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Sister Kenny

The Woman Who Challenged the Doctors

Author:

Victor Cohn

Sister Kenny

“This is a fascinating story of indomitable courage in the face of doubts, skepticism, and opposition. It is a moving, readably written, sensitive account to refresh our fading memories of the days when polio was rampant.”
--Dr. Jonas Salk, developer of the Salk polio vaccine

“Victor Cohn has not only caught the spirit of this great woman but has recorded her life with accuracy, compassion, and excitement!”
--Rosalind Russell, star of the film Sister Kenny

“Sister Kenny literally gave new lives to thousands of paralyzed polio victims and was a pioneer in helping to establish modern rehabilitation. Victor Cohn tells the poignant and dramatic story of her heartbreaks, her victories, and her unflinching courage and indomitable spirit.”
--Dr. Howard Rusk, director, Institute of Rehabilitation Medicine, New York University

“Those who remember the stark terror caused by polio also remember the courageous battle waged by Sister Kenny to change the treatment of this disease. As mayor of a polio-stricken city -- Minneapolis -- I witnessed first hand the hope that her efforts brought to the afflicted. Victor Cohn has written a first-rate account of this extraordinary woman.”
--Hubert H. Humphrey, United States Senator

“Sister Kenny was in many ways a model for today’s health feminists, the women who still confront an overwhelmingly male medical establishment. This biography reveals much that is new and amazing about this woman who was part charlatan and part saint.”
--Barbara Seaman, health feminist, author of Free and Female

“A dramatic story about a dramatic person, who favorably influenced the management of the acute stage of poliomyelitis, by one of America’s outstanding medical writers.”
--Dr. Albert Sabin, developer of the Sabin polio vaccine

“Victor Cohn’s biography of Sister Kenny is as interesting and exciting as Miss Kenny’s achievements. She is a major twentieth-century medical figure.”
--Dr. Audrey B. Davis, curator of medical sciences, Smithsonian Institution

Sister Elizabeth Kenny, the Australian-born nurse, is remembered by thousands of grateful parents and grandparents of young polio patients, as well as others who were less personally affected, as the woman who successfully fought the medical profession to win acceptance of her techniques to combat the crippling effects of this disease.

In this biography Victor Cohn, a prize-winning science writer, details the life of Sister Kenny and her significant role in the history of medicine. It is an inspiring story and one which will be of particular interest to those of the present generation who are engaged in the movement for women’s equality. Sister Kenny’s struggle against the bitter opposition of many doctors to her concepts for the treatment of polio dramatized the then common attitude of male chauvinism on the part of the medical profession toward nurses.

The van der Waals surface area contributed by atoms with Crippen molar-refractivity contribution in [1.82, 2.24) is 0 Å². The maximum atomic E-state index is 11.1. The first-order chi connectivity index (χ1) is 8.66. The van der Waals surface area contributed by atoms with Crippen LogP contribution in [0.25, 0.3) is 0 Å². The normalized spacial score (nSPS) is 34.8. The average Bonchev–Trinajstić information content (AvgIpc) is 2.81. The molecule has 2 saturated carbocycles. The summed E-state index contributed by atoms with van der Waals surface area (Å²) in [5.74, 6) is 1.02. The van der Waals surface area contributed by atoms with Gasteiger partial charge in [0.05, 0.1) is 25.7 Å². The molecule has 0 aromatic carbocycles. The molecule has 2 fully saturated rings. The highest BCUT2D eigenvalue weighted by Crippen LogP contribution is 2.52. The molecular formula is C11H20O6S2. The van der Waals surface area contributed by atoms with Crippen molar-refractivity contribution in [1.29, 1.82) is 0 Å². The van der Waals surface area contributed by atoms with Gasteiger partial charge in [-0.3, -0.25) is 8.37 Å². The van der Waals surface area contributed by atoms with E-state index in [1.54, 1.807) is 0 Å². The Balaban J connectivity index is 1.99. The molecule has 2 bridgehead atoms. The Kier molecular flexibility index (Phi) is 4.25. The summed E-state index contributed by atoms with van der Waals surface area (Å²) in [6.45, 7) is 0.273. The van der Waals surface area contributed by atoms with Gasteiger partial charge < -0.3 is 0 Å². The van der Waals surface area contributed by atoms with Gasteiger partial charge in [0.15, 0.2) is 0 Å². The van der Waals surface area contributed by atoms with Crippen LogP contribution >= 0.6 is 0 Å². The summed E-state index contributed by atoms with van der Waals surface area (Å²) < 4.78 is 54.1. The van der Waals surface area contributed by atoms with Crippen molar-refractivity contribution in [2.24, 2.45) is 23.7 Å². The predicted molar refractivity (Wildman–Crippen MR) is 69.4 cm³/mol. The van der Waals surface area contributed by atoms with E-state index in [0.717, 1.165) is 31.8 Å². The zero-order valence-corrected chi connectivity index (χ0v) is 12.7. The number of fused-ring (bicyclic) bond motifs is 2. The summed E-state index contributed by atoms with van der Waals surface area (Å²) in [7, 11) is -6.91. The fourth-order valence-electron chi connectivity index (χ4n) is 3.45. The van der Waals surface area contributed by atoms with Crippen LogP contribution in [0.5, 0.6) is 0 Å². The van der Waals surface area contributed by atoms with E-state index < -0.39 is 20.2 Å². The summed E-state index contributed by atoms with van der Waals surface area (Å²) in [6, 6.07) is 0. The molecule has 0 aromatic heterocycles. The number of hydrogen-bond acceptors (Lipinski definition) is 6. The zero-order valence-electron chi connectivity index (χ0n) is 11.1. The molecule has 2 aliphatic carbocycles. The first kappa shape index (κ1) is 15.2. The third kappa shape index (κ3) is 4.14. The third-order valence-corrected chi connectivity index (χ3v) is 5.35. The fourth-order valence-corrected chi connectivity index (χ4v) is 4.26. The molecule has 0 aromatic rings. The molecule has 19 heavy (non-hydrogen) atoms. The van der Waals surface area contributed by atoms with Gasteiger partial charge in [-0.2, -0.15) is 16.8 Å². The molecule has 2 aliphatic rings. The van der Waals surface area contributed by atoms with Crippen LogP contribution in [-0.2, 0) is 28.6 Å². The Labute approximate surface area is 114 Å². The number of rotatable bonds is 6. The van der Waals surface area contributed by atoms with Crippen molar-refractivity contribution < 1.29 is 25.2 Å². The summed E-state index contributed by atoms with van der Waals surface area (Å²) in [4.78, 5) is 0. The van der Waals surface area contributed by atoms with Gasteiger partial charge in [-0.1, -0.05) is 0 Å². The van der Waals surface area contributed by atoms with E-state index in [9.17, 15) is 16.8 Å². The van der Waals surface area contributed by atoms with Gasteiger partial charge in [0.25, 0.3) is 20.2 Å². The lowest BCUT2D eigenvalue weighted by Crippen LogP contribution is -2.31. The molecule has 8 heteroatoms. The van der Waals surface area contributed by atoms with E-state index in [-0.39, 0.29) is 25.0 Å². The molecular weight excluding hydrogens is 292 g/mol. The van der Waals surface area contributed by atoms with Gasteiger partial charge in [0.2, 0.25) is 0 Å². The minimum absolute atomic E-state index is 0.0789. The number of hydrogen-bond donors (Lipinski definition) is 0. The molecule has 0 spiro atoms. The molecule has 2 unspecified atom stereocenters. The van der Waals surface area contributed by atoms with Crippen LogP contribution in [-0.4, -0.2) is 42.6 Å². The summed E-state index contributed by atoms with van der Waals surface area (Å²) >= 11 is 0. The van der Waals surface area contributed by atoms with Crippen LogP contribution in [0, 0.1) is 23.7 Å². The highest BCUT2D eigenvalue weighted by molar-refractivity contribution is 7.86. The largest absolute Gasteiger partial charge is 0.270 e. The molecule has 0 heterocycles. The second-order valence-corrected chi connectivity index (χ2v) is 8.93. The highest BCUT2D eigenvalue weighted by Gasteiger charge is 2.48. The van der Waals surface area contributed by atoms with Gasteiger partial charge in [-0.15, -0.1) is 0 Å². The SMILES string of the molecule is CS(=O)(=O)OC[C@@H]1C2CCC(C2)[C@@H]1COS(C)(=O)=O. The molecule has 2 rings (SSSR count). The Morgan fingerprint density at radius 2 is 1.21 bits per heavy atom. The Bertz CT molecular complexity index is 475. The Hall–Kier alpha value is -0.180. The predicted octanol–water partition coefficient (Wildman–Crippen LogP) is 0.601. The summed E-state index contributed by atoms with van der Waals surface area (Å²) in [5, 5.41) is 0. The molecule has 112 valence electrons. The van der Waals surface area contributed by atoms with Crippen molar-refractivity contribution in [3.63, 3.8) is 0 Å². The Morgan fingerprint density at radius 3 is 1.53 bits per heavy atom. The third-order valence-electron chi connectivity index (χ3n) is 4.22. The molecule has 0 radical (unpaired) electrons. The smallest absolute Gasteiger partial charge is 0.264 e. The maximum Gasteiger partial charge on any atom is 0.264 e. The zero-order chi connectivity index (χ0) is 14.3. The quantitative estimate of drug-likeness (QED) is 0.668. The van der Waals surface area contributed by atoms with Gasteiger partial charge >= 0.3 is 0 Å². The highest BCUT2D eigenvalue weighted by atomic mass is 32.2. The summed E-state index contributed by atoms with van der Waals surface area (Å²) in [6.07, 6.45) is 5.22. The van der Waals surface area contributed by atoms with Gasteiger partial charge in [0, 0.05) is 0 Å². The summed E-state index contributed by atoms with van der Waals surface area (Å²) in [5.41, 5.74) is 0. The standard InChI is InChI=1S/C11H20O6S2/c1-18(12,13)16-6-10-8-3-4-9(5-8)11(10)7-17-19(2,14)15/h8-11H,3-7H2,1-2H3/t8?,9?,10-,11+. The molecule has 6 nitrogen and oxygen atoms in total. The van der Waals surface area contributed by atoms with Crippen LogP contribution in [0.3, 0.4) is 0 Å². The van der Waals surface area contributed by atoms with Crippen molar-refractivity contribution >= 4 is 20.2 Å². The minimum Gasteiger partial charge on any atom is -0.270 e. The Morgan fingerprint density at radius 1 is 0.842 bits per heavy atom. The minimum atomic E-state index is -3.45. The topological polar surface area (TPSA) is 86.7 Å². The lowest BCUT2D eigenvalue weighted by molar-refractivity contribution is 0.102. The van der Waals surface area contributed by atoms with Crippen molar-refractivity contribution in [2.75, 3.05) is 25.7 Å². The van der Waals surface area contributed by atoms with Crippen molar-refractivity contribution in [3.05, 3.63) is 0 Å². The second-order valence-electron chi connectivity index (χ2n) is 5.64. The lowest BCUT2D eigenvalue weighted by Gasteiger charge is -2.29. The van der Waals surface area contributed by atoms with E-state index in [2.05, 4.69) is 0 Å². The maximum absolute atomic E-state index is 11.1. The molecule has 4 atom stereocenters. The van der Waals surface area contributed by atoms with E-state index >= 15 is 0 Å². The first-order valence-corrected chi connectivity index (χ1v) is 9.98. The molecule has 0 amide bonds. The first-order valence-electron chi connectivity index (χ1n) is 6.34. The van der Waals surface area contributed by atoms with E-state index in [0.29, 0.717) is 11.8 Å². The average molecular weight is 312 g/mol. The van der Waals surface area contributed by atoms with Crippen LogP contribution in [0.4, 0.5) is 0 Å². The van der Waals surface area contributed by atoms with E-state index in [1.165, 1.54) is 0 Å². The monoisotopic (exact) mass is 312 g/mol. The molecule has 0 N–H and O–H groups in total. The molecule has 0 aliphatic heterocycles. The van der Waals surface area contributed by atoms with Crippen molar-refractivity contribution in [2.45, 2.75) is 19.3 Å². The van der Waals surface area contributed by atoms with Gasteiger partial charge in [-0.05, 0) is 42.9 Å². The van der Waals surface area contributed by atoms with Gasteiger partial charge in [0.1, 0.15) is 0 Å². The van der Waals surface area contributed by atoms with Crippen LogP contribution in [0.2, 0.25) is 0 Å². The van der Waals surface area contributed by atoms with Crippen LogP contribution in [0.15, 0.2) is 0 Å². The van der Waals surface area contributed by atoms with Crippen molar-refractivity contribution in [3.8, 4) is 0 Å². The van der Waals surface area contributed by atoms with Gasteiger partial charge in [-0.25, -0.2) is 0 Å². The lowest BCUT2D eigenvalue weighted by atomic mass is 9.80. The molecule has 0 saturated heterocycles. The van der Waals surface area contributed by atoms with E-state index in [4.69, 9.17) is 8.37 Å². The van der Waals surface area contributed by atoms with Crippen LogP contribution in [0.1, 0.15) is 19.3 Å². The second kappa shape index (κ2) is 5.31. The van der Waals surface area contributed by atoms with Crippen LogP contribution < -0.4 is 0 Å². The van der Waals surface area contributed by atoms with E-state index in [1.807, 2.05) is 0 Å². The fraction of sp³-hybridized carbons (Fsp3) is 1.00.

The biography traces Sister Kenny’s life from her birth in Australia, through her early nursing career in the bush, to her rise to prominence in America. Much of the narrative focuses on her confrontation with the medical establishment. Throughout, the author writes from an objective viewpoint, and in conclusion he assesses Sister Kenny’s accomplishments.

Sister Kenny

Victor Cohn was a science and medical reporter for the Washington Post. While on the staff of the Minneapolis Tribune he covered the story of Sister Kenny and her work in Minneapolis, where she achieved her success and fame. Mr. Cohn won many honors, among them, the Albert Lasker medical journalism award, two Westinghouse prizes of the American Association for the Advancement of Science, the Howard W. Blakeslee award of the American Heart Association, and the James T. Grady award of the American Chemical Society.

Sister Kenny

“This is a fascinating story of indomitable courage in the face of doubts, skepticism, and opposition. It is a moving, readably written, sensitive account to refresh our fading memories of the days when polio was rampant.”
--Dr. Jonas Salk, developer of the Salk polio vaccine

“Victor Cohn has not only caught the spirit of this great woman but has recorded her life with accuracy, compassion, and excitement!”
--Rosalind Russell, star of the film Sister Kenny

“Sister Kenny literally gave new lives to thousands of paralyzed polio victims and was a pioneer in helping to establish modern rehabilitation. Victor Cohn tells the poignant and dramatic story of her heartbreaks, her victories, and her unflinching courage and indomitable spirit.”
--Dr. Howard Rusk, director, Institute of Rehabilitation Medicine, New York University

“Those who remember the stark terror caused by polio also remember the courageous battle waged by Sister Kenny to change the treatment of this disease. As mayor of a polio-stricken city -- Minneapolis -- I witnessed first hand the hope that her efforts brought to the afflicted. Victor Cohn has written a first-rate account of this extraordinary woman.”
--Hubert H. Humphrey, United States Senator

“Sister Kenny was in many ways a model for today’s health feminists, the women who still confront an overwhelmingly male medical establishment. This biography reveals much that is new and amazing about this woman who was part charlatan and part saint.”
--Barbara Seaman, health feminist, author of Free and Female

“A dramatic story about a dramatic person, who favorably influenced the management of the acute stage of poliomyelitis, by one of America’s outstanding medical writers.”
--Dr. Albert Sabin, developer of the Sabin polio vaccine

“Victor Cohn’s biography of Sister Kenny is as interesting and exciting as Miss Kenny’s achievements. She is a major twentieth-century medical figure.”
--Dr. Audrey B. Davis, curator of medical sciences, Smithsonian Institution